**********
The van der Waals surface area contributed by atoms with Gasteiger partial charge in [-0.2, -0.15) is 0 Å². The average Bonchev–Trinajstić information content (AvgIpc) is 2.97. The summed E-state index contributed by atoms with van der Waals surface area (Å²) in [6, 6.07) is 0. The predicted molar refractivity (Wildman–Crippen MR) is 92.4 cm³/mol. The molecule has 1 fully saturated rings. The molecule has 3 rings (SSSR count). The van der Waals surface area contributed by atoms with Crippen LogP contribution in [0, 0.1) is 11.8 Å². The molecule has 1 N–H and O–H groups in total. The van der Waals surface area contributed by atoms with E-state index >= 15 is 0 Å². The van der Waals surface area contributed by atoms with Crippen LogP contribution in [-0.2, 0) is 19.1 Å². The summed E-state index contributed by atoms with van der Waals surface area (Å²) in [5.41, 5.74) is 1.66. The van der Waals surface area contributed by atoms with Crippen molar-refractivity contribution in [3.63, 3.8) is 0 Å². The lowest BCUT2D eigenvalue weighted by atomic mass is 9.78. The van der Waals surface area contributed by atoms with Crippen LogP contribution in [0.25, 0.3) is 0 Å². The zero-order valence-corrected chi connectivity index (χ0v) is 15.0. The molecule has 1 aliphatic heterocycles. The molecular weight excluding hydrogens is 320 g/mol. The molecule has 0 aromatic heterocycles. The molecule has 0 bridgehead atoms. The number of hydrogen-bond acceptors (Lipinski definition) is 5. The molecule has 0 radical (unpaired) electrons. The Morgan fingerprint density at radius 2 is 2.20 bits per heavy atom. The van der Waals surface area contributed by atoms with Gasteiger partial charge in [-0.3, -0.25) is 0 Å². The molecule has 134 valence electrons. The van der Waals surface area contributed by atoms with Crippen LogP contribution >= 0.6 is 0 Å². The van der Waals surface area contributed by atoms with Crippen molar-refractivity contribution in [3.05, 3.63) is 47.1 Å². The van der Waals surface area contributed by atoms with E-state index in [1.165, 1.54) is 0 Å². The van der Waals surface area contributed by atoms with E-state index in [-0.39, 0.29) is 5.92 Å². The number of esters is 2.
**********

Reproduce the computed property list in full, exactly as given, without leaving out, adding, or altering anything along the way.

The van der Waals surface area contributed by atoms with Gasteiger partial charge in [-0.2, -0.15) is 0 Å². The average Bonchev–Trinajstić information content (AvgIpc) is 2.97. The summed E-state index contributed by atoms with van der Waals surface area (Å²) in [6, 6.07) is 0. The predicted molar refractivity (Wildman–Crippen MR) is 92.4 cm³/mol. The molecule has 1 fully saturated rings. The molecule has 3 rings (SSSR count). The van der Waals surface area contributed by atoms with Crippen LogP contribution in [0, 0.1) is 11.8 Å². The molecule has 1 N–H and O–H groups in total. The van der Waals surface area contributed by atoms with E-state index >= 15 is 0 Å². The van der Waals surface area contributed by atoms with Crippen LogP contribution in [-0.2, 0) is 19.1 Å². The summed E-state index contributed by atoms with van der Waals surface area (Å²) in [5.41, 5.74) is 1.66. The van der Waals surface area contributed by atoms with Crippen molar-refractivity contribution in [3.63, 3.8) is 0 Å². The lowest BCUT2D eigenvalue weighted by atomic mass is 9.78. The van der Waals surface area contributed by atoms with Crippen LogP contribution in [0.25, 0.3) is 0 Å². The zero-order valence-corrected chi connectivity index (χ0v) is 15.0. The molecule has 1 aliphatic heterocycles. The molecular weight excluding hydrogens is 320 g/mol. The molecule has 0 aromatic heterocycles. The molecule has 0 bridgehead atoms. The number of hydrogen-bond acceptors (Lipinski definition) is 5. The molecule has 0 radical (unpaired) electrons. The Morgan fingerprint density at radius 2 is 2.20 bits per heavy atom. The van der Waals surface area contributed by atoms with Gasteiger partial charge in [-0.3, -0.25) is 0 Å². The molecule has 134 valence electrons. The van der Waals surface area contributed by atoms with Crippen LogP contribution >= 0.6 is 0 Å². The van der Waals surface area contributed by atoms with Crippen molar-refractivity contribution in [3.05, 3.63) is 47.1 Å². The van der Waals surface area contributed by atoms with E-state index in [1.165, 1.54) is 0 Å². The van der Waals surface area contributed by atoms with E-state index in [-0.39, 0.29) is 5.92 Å². The number of esters is 2.